Not many patrons in: perhaps six altogther in this biggish screen—in retrospect, I should probably have waited for the bigger audiences of the evening screening (instead I caught another brand-new UK release, The Revenant, during that slot). I went in with a certain skepticism, not so much because of the franchise-revival aspect, more down to my lukewarm-at-best reaction to director Ryan Coogler’s only previous feature outing. The ripped-from-the-headlines, racially-charged Fruitvale Station (aka Fruitvale) had, like Creed, reaped a slew of raves from Stateside reviewers—but I’d found it clunky, manipulative and at times borderline risible, despite palpable good intentions and solid performances, including from Creed’s Johnson in the lead role.

Japanese CREED poster

And the early stretches of Creed had me seriously pondering a walk-out, so thuddingly conventional— even TV-movie-like—was Coogler’s style, every nuance underlined with unimaginative scoring. But once the action shifted to the ring for the first proper bout, about half an hour in, the picture suddenly found its feet — Coogler, cinematographer Maryse Alberti and camera-operator Steve Brooke Smith (from Bristol) handle this encounter in a single take, in a show-offy but rousingly exciting display of agile camerawork and clobberingly convincing fistic action.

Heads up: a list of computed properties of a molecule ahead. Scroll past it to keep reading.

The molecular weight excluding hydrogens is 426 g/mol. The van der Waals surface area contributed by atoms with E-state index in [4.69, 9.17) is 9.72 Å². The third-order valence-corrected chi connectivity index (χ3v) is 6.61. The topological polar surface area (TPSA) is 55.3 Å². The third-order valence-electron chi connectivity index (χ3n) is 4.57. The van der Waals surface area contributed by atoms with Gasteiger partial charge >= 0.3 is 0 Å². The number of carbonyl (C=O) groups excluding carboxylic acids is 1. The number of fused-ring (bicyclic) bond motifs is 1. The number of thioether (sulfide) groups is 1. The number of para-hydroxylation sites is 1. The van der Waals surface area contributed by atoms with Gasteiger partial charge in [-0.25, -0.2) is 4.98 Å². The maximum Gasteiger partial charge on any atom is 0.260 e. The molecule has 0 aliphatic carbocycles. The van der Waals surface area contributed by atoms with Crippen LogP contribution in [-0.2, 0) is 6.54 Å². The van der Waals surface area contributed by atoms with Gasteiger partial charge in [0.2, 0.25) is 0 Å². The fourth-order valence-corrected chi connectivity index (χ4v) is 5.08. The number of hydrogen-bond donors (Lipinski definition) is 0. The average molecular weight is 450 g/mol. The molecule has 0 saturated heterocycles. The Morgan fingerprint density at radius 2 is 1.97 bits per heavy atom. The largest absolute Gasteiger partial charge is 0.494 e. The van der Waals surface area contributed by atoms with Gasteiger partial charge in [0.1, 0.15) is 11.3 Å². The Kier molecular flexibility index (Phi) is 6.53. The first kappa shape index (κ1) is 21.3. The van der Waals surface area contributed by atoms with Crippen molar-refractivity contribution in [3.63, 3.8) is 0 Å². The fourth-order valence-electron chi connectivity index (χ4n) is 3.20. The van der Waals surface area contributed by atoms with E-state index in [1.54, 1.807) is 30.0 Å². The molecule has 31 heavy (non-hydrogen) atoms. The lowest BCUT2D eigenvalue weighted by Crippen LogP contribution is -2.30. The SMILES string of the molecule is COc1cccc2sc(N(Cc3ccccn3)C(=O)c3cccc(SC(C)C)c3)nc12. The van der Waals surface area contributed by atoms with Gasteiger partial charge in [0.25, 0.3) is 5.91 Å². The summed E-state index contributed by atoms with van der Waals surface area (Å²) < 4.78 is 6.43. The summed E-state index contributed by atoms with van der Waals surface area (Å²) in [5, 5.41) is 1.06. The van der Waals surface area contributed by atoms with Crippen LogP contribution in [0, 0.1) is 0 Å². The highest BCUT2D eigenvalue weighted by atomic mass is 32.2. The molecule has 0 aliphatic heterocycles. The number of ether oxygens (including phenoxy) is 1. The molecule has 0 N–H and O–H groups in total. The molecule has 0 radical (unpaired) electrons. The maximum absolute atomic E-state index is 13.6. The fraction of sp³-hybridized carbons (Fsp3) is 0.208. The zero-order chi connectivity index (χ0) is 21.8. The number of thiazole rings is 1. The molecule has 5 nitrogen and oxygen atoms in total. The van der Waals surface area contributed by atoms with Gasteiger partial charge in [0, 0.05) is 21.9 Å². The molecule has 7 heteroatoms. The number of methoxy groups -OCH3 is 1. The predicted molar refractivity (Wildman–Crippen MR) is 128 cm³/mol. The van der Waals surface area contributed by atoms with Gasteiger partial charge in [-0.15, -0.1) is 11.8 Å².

After this, I was pretty much on side—and by the time the second, climactic bout came around, I found myself fully emotionally invested in the proceedings, to the extent that I made no attempt to stem the waterworks as the credits rolled. The injustice of Creed‘s near-shutout in the Oscar nominations now bit hard—with only Sylvester Stallone (the rapidly ageing Rocky now having made a graceful transition from pugilist to coach) having picked up a nomination in the supporting actor category. Johnson and Thompson wouldn’t have been out of place in the Actor and Supporting Actress shortlists—while real-life British boxing champ Tony “Bomber” Bellew, playing Adonis’ main opponent “Pretty” Ricky Conlon, more than held his own on his acting debut, acquitting himself creditably amid much more experienced company.